Casey said...

LOL Renee, I thought that might be the one you were going for. Sorry! ;-)


Maybe. *grin*

CarolM said...

So I'm gonna sound like a total newbie...

But where are Myra's character sheets located?

Yeah yeah yeah. I brought cupcakes so be nice ;). And they didn't have the candy corn cupcake cake they were supposed to have - they had cupcakes with candy corn on them [as the eyes/nose of jack o lanterns] so I got them half price! But here - have jack o lantern cupcakes and then tell me where Myra's downloads are ;).

I think I already entered in this contest, but in case I didn't...

carol at carolmoncado dot com

Helen Gray said...

So glad Ruthy took care of the coffee. She always extends the menu in a way that I can't.

I've been meaning to get GMC for some time, but just haven't done it. I'm sure it would help me.

You would have to throw this out there when I'm struggling with my new project. My heroine is pretty clear, but the hero just isn't talking to me the way he should.

The heroine's focused on her job and taking care of her mother who is in the nursing home, in a coma from an accident. She has issues from a difficult background--grew up poor and feeling looked down on.
Finding the body of a local businessman MOTIVATES her to solve the murder before ending up dead herself, because the killer thinks she is a witness.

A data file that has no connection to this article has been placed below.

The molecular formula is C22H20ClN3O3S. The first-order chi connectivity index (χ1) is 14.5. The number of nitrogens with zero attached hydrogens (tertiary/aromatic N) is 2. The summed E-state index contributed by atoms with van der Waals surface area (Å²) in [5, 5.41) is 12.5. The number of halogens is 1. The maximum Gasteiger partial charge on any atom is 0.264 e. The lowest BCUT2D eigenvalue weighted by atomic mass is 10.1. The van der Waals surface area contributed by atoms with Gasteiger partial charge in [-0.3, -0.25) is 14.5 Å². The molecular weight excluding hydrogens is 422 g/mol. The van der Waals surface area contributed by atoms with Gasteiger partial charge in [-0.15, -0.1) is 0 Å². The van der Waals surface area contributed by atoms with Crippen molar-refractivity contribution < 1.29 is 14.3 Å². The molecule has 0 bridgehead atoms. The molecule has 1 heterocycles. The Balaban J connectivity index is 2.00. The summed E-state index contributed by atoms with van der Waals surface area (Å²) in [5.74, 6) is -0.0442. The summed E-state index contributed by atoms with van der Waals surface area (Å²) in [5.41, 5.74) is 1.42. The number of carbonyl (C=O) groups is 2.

The hero's GOAL is to take care of his mother, who is facing more surgeries from debilitating rheumatoid arthritis, and help his dad with the family business. He has taken a couple weeks of family medical leave and returned to the home town to do this.

CONFLICT occurs when he encounters the heroine, a childhood schoolmate and bothersome memory, while heping with his parents' business.

I need more conflict. This is in beginning stages, and I would welcome any help/suggestions anyone would care to throw out there.


Tina Russo Radcliffe said...

Seekers are very good brain stormers Helen.

Give them a minute.

What stands between the hero and his goal??

Tina Russo Radcliffe said...

Vince what's

(5) Come up with a strong L-O-C-K.

And I think you should write a post on how to use all your writing books. Sounds like a two parter to me.

Tina Russo Radcliffe said...

Leigh, I'm still mulling yours..but you still get a place in the drawing for sure.

Tina Russo Radcliffe said...

Thanks for the cupcakes Carol.

Myra, tell her where your handouts are dear.

Helen Gray said...


His parents may have to sell the business or turn it over to him. Does he really want to live back in the hometown and give up his job in St. Louis, where he's a police lieutenant?

Also, there are unresolved emotions between him and the heroine.